Mid-March typically denotes peak lambing. Flocks who started lambing in the second week of March are likely to be ramping up to their greatest level of lambing activity and be under the most pressure at present.
With a favourable forecast for the next few days every opportunity should be taken to get ewes and lambs outdoors and reduce pressure on housing space.
Ewes with young lambs should be let outdoors early in the day to allow the maximum time for animals to get accustomed to their new environment before nightfall. Any jobs such as applying rubber rings for tail docking / castration or tagging / ear notching lambs should be done well in advance of turnout.
Decisions on treatment for liver fluke will depend on previous treatment and how long animals have been housed. On farms with a history of liver fluke where ewes have only been housed temporarily and have not received treatment this year there is likely to be merit in administering a fluke treatment.
If ewes have been housed for eight to nine weeks and treatment is deemed necessary then this opens up the opportunity to use a product that targets just the mature stage of the liver fluke parasite and reduces usage of products that target early immature and immature stages.
Treatment should not be administered for worms unless there is a demonstrated need as this only serves to contribute to developing anthelmintic resistance. A spot treatment programme should be used where, for example, ewes with an underlying health issue or yearling hoggets are concerned.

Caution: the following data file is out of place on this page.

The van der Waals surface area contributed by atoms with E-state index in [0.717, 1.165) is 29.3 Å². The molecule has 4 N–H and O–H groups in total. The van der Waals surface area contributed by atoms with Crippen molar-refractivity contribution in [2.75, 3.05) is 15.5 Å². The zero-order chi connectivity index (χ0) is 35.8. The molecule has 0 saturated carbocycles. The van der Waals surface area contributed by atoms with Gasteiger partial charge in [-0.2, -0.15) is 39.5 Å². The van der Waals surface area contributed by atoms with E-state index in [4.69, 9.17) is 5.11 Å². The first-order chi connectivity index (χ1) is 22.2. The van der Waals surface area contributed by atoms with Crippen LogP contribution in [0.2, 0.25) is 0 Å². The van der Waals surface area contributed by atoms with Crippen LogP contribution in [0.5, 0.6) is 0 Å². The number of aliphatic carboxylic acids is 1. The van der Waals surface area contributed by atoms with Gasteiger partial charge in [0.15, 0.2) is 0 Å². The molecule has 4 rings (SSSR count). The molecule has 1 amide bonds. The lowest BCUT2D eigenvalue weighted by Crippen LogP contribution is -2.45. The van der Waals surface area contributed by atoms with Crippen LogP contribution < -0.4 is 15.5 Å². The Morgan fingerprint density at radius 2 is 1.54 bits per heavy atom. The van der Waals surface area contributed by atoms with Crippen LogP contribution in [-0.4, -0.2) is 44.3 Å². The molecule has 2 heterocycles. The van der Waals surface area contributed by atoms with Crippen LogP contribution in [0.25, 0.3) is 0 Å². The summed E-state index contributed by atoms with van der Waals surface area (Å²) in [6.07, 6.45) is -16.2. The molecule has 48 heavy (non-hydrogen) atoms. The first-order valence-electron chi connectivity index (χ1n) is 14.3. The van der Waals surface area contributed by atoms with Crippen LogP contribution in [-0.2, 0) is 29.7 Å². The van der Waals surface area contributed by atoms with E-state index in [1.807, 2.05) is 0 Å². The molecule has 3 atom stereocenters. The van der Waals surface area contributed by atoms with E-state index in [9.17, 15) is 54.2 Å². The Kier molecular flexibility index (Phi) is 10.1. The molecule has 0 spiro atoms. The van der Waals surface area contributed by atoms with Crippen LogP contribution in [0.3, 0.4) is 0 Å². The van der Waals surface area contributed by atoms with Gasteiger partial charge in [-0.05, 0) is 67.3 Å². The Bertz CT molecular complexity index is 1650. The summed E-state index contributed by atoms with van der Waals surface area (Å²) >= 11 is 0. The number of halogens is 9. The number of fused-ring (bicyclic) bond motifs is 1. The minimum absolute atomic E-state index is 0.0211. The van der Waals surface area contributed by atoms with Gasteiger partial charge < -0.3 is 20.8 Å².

Lambing is also the optimum time to select potential replacements for the flock. Ewe mothering ability is a heritable trait with a value of about 6% heritability. Sheep Ireland have plans to include it in their index with the aim of reducing labour input at lambing. Other aspects which should influence decisions is the milk yield of the ewe and the sire from which lambs are born. In this context the aim is to retain lambs from sires with strong maternal traits rather than terminal traits.
This information is readily available in many cases at lambing but will be quickly lost if not recorded. Performance recording via tagging lambs and tracking subsequent performance through software packages provides the greatest potential. However significant improvements in flock performance can still be achieved by identifying potential replacements at birth and marking accordingly so that animals can be easily distinguished at a later date.
Ideally individual lambing pens should be cleaned between each ewe and her lambs which is easier said than done when there is a huge pressure on workload. At a minimum the afterbirth should be removed along with disinfecting and applying a deep layer of straw.
Remember that equipment such as bottles and teats, stomach tubes etc can be a major reservoir for bacteria.
Washing thoroughly with warm soapy water and simple practices such as having a disinfectant solution such as Milton made up for steeping equipment will go a long way in preventing issues.